Despite promises and more protests, the University would not rise above these numbers until the late 1980s and early 1990s when University President James Duderstadt initiated the Michigan Mandate, a multi-point program providing a more defined strategy for improving the racial climate on campus.

It was around this time that the policies of race-conscious admissions become more clearly defined.

From 1995 through 1998, the University used a complex grid system, that compared grade point averages, geographical location, standardized test scores and other factors. All of the factors had separate grids for minority applicants and non-minority applicants, both in state and out-of-state. Although the grids were similar to the current point system, the University desired to have a neater and more straightforward system.

“At the end of the day, it’s trying to be more quantifiable,” Peterson said.

As it was, in the December 2000 decision by U.S. District Court Judge Patrick Duggan, the grid system was ruled unconstitutional because of it’s setup. Duggan determined it reserved a number of seats for minority applicants, creating a quota.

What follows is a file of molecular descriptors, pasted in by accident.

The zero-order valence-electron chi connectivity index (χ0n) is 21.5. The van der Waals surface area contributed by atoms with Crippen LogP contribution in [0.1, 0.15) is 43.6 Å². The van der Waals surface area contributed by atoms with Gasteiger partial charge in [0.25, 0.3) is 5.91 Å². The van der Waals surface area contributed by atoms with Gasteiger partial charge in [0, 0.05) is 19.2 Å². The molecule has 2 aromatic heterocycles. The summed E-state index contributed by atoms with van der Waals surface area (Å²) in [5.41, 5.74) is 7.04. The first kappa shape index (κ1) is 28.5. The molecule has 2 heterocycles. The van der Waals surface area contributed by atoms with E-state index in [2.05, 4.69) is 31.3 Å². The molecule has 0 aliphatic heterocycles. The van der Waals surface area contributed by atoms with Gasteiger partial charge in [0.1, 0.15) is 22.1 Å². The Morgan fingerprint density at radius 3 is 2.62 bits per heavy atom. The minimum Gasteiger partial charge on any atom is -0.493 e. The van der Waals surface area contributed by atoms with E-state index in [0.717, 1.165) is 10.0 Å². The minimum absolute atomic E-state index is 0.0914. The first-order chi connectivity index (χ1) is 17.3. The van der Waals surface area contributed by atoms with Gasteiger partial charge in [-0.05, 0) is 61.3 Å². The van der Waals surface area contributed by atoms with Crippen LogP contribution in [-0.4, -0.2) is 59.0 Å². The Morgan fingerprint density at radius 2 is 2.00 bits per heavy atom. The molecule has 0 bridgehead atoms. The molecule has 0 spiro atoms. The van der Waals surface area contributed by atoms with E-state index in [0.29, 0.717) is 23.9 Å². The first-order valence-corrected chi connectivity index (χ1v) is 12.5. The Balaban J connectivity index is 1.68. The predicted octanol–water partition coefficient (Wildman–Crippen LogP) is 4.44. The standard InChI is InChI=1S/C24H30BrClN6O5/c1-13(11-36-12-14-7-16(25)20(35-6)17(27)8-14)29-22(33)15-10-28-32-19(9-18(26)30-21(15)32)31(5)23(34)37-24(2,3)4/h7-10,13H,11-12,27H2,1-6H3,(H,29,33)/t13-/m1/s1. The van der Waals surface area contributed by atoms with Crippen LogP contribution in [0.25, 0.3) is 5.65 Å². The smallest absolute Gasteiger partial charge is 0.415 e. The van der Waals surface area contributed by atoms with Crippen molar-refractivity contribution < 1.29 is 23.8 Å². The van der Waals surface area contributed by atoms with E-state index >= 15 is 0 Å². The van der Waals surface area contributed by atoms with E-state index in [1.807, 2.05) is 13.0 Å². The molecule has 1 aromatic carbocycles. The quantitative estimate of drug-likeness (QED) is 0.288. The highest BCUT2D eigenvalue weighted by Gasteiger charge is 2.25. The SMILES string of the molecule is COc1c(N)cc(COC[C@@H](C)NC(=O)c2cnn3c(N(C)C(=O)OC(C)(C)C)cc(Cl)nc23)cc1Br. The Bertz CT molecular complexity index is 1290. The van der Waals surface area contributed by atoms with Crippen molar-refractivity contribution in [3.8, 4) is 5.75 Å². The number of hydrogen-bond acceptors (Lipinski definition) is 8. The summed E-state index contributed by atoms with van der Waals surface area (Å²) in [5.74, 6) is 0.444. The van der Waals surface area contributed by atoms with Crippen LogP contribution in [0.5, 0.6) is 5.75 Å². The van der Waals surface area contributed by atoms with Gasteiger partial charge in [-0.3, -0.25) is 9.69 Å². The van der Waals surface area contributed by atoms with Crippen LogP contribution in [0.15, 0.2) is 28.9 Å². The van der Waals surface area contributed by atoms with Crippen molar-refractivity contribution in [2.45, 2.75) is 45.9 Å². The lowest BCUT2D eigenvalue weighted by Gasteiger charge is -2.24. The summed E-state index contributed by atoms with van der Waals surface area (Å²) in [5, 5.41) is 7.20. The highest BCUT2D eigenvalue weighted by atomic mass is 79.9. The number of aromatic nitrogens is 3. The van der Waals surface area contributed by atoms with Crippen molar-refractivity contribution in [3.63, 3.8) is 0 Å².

“It is undisputed that from 1995 through 1997, the LSA used facially different grids and action codes based solely upon an applicant’s race. Under these differing grids, a certain group of non-preferred applicants were automatically excluded from competing for a seat in the class without any type of individualized counselor review solely on account of their race,” Duggan wrote.

Breaking it down

The current LSA system, established in 1997 and first used in the fall of that year to determine the Class of 2002, has a requirement of 100 points out of 150 for admittance. One hundred and ten of those points are based solely on academic factors. An applicant’s GPA is recomputed by the University using college preparatory classes from the 10th and 11th grades. An applicant receives anywhere from 40 to 80 points for his or her GPA.